- Mamadou Bâ – One of Senegal’s leading scholars on the poetry of Aimé Césaire
**Warning: this post describes some of my volunteer work with the street children in downtown Dakar. Some parts are fairly graphic. I’m not trying to sensationalize the story, I’m just trying to make an accurate account of what I saw and experienced. This is their reality, and it would be dishonest and very unfair to these individuals to gloss over the more somber details.**
I just got back from a night “maraude” – or cruise – with employees of Samusocial Senegal, an NGO that works with street children. Their center is in Ouakam, a neighborhood near Les Almadies on the northern portion of the Cape Verde Peninsula where Dakar is located, and they welcome kids who come off of the streets. They have a few rooms and beds for those kids who prove that they’re trying to get off the street rather than just abusing the center’s resources. During the day kids can come and play foosball, do crafts, play soccer, and get a good meal. Twice a day – once during the afternoon and once at night – a center employee, a volunteer doctor, and a driver go out in a little miniature ambulance and drive around the city to specific locations where they know street children gather. The ambulance is nothing more than a van with two worn-out bucket seats, an ancient-looking stretcher, a 10-gallon water container and a cup for washing and drinking, and a filing cabinet filled with forms and medical supplies. They provide basic first aid for various wounds, and if needed they take the kids to the hospitals for x-rays or emergency treatment. Samusocial allows other people ride along in the ambulance and volunteer their time by helping the kids.
So I went on one tonight. And I have to say that, bar none, the two hours I spent with them afforded me the most eye-opening and most productive experiences I’ve had since my arrival in Senegal. They also took all of the aspects that I’ve been studying academically and professionally and shoved them up front and center. It was like someone yanked me out of the abstract realm comprised of concepts, literary applications, legislation and sociocultural phenomena and slammed me hard on the ground while saying, “Stop swimming through and attempting to mold sense out of word soup. Here’s the hard and fast truth. This is their reality, and it isn’t pretty.”
It’s not like I’ve been oblivious to the street children – that’s literally impossible. They’re everywhere, and they range in age from little toddlers to teenagers. Hundreds of them have approached me to ask me for money, dressed literally in rags and covered in light gray grime. Only the lucky ones have shredded footwear – most run around barefoot. The talibés’ “look” isn’t complete without their trusty tin tomato cans or red and yellow plastic bowls that they use to collect coins and scraps of food. All street children wander in and out of traffic – it’s a wonder that more of them aren’t seriously injured by the cars – tapping on car windows, breathing in thick black exhaust in the process, trying to sell something (or steal it), or they’re just trying to survive and avoid getting beaten up by older kids or their adult guardians. But during the day they put their guard up, and once they get their alms (or even if they don’t), they quickly move on to the next person. They move from one area of town to another in little packs and then spread out on the sidewalks in order to get to as many people as possible. Some might smile at you if you try and talk to them, but most scurry off. The order of the day is to get as much money or food as they can and avoid the flailing hands and feet of outraged superiors.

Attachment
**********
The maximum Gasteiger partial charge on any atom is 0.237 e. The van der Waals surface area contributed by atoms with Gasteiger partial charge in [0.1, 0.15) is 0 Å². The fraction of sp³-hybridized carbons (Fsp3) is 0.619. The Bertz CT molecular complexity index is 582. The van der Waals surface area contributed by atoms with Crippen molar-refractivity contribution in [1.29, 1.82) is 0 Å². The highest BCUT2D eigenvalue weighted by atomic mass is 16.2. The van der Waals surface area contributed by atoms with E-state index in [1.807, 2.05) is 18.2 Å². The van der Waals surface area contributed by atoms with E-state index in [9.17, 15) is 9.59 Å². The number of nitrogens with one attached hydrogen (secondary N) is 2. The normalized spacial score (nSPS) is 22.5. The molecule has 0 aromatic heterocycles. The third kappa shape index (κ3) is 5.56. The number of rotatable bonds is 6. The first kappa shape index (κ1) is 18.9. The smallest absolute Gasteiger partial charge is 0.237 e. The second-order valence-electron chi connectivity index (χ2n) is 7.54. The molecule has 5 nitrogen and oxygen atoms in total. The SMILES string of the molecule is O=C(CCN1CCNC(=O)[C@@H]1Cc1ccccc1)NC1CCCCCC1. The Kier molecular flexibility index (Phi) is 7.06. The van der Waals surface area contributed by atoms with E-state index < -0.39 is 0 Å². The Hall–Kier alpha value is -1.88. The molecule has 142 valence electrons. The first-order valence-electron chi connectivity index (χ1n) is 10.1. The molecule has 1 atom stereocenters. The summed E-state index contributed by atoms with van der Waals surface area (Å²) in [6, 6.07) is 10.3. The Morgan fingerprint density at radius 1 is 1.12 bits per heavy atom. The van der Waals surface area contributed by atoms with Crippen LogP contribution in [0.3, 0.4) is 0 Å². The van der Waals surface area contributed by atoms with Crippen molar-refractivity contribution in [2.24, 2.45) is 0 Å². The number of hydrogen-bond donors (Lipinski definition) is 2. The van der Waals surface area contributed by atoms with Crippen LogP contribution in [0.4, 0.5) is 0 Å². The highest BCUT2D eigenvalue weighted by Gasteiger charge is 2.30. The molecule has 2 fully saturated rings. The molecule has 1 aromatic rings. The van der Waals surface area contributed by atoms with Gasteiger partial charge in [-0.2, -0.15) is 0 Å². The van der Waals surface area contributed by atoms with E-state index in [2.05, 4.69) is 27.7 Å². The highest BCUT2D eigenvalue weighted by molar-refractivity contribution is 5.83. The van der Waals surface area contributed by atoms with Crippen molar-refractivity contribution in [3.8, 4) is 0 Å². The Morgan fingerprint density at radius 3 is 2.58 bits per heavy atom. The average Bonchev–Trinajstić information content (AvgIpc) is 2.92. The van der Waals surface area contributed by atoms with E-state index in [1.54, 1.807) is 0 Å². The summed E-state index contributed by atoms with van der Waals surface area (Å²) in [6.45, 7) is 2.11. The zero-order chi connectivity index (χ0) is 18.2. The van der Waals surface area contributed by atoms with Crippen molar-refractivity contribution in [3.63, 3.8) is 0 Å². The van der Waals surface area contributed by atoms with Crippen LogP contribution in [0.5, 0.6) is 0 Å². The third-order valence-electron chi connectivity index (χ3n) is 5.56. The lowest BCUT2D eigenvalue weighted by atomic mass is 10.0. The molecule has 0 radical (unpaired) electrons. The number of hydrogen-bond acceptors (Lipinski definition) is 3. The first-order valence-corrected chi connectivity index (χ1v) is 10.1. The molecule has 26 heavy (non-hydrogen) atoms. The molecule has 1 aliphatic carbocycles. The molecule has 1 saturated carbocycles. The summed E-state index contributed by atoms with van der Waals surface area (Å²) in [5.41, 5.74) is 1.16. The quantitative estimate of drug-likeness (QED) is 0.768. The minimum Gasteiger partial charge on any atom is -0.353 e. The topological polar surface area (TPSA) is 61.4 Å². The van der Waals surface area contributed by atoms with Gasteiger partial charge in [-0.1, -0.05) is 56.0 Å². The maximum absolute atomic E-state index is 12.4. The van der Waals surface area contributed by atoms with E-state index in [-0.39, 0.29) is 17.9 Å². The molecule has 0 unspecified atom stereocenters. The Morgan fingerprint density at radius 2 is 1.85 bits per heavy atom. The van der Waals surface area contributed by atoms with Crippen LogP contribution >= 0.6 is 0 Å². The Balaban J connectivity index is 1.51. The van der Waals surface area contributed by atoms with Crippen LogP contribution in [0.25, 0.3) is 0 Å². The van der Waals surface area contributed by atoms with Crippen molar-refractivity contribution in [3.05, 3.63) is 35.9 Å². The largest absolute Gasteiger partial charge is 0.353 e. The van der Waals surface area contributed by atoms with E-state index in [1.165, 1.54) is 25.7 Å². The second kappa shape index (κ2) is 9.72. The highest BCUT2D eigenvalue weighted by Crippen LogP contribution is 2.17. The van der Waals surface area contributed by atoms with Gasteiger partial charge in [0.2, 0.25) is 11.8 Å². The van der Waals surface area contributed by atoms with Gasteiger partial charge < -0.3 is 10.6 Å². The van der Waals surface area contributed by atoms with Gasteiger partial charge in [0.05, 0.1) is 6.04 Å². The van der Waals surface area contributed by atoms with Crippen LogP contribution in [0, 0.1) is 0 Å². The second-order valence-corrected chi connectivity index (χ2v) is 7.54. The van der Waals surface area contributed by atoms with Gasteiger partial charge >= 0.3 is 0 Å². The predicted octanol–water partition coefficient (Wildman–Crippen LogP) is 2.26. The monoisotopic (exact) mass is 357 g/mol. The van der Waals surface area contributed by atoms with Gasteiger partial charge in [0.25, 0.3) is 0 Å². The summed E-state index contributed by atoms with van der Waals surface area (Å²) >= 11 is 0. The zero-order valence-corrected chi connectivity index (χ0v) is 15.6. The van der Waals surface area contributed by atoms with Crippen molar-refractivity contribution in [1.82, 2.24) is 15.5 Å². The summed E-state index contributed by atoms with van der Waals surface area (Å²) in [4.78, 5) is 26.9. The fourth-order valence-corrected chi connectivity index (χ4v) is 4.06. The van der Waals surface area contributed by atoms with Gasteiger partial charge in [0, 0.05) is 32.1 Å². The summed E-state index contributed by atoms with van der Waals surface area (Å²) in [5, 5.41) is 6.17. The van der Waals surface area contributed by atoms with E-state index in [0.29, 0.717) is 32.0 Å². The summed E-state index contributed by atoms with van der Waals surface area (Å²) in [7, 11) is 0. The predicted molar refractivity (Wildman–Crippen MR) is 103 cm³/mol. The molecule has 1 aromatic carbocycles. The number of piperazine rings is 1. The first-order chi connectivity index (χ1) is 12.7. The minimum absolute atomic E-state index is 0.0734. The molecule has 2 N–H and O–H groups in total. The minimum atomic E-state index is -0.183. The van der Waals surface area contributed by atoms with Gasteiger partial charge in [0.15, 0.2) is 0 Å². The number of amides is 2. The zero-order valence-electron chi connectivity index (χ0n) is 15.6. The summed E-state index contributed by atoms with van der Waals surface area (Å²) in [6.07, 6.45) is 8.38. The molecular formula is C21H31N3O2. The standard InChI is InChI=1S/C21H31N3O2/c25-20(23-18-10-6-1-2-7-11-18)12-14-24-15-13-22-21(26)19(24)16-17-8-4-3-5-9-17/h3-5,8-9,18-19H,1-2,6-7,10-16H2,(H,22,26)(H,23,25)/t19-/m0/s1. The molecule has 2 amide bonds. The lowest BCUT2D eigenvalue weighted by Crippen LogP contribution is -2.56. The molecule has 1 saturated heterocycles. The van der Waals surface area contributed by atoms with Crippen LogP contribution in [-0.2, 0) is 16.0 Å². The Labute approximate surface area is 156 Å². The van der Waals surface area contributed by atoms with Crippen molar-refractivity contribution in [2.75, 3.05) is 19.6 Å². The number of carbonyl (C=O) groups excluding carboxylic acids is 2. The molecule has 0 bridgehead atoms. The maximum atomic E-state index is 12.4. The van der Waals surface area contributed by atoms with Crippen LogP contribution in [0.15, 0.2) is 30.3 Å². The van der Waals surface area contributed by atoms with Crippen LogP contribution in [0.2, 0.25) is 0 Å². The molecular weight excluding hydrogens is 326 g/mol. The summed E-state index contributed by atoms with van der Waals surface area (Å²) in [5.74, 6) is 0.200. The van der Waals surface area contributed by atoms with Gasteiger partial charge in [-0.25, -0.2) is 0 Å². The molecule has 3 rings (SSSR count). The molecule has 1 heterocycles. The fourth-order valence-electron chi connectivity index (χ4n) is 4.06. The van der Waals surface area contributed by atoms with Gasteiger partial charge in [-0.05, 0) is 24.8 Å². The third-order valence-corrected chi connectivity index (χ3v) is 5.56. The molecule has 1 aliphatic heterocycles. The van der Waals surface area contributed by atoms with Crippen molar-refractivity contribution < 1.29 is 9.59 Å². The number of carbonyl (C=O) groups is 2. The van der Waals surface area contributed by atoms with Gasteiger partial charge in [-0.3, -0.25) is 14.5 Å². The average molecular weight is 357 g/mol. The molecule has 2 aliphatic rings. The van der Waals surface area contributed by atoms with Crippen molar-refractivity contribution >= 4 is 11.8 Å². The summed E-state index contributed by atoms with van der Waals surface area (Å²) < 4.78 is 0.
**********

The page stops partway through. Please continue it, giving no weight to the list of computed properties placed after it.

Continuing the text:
Seeing them at night is a completely different experience. The crowds of pedestrians and shoppers are gone, the streets are fairly void of cars, the street vendors have left, and their abandoned, wooden-skeletoned boutiques with spindly legs line the streets like a silent, immobile army of giant spiders. Pale orange light from the occasional street lamp or florescent lighting from hole-in-the-wall restaurants and bars slice unevenly through the thick shroud of darkness. The red-orange sand blown in on the Harmattan winds from the Sahara has, for the most part, finally settled and it gives the scene an even more surreal eeriness. For all of their visibility during the day, the street kids really know how blend into the shadows of their dingy, nighttime ghosttown-like surroundings. They’re hardly noticeable. But they’re there.
The driver parked the ambulance directly under a street lamp located right in the middle of downtown Dakar. The doctor touched me on my shoulder and said, “Do you know where we are?” I told him that I knew we were in downtown Dakar on the Plateau but I had no idea where. He laughed and said, “Surely you’ve been to Sandaga?” I told him that I walk through Sandaga (Dakar’s largest and busiest outdoor market) every day on the way to and from work. He chuckled and said, “Then you should know where we are.” I looked around again. Sure enough, we were in the heart of the market but the scenery had changed so drastically that I initially didn’t recognize it. The driver and the other Samusocial employee, Aminata, laughed good-naturedly at me and the doctor said, “Don’t worry – even the Senegalese get stumped when we come here at night.”